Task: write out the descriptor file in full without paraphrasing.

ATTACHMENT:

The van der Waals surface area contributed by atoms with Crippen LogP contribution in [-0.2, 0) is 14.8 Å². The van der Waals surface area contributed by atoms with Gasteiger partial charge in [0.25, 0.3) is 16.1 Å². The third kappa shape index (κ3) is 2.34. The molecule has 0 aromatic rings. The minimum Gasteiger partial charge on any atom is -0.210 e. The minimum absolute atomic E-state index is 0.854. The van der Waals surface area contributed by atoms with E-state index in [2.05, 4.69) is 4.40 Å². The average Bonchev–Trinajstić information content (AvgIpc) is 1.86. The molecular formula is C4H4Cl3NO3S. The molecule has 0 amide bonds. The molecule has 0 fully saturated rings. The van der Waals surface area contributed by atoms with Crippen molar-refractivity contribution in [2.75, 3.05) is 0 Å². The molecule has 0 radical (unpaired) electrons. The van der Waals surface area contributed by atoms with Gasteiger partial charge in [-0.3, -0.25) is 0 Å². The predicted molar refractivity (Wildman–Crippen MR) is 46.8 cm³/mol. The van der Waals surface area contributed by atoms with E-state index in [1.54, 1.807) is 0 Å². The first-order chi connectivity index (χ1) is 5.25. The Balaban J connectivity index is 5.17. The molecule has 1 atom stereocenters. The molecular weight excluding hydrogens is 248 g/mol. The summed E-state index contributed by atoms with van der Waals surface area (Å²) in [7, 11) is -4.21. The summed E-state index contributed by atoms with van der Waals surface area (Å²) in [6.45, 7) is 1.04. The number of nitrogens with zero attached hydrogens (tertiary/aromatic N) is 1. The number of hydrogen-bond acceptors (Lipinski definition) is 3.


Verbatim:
The van der Waals surface area contributed by atoms with Crippen LogP contribution in [-0.2, 0) is 14.8 Å². The van der Waals surface area contributed by atoms with Gasteiger partial charge in [0.25, 0.3) is 16.1 Å². The third kappa shape index (κ3) is 2.34. The molecule has 0 aromatic rings. The minimum Gasteiger partial charge on any atom is -0.210 e. The minimum absolute atomic E-state index is 0.854. The van der Waals surface area contributed by atoms with E-state index in [2.05, 4.69) is 4.40 Å². The average Bonchev–Trinajstić information content (AvgIpc) is 1.86. The molecular formula is C4H4Cl3NO3S. The molecule has 0 amide bonds. The molecule has 0 fully saturated rings. The van der Waals surface area contributed by atoms with Crippen molar-refractivity contribution in [2.75, 3.05) is 0 Å². The molecule has 0 radical (unpaired) electrons. The van der Waals surface area contributed by atoms with Gasteiger partial charge in [-0.3, -0.25) is 0 Å². The predicted molar refractivity (Wildman–Crippen MR) is 46.8 cm³/mol. The van der Waals surface area contributed by atoms with E-state index in [1.54, 1.807) is 0 Å². The first-order chi connectivity index (χ1) is 5.25. The Balaban J connectivity index is 5.17. The molecule has 1 atom stereocenters. The molecular weight excluding hydrogens is 248 g/mol. The summed E-state index contributed by atoms with van der Waals surface area (Å²) in [7, 11) is -4.21. The summed E-state index contributed by atoms with van der Waals surface area (Å²) in [6.45, 7) is 1.04. The number of nitrogens with zero attached hydrogens (tertiary/aromatic N) is 1. The number of hydrogen-bond acceptors (Lipinski definition) is 3.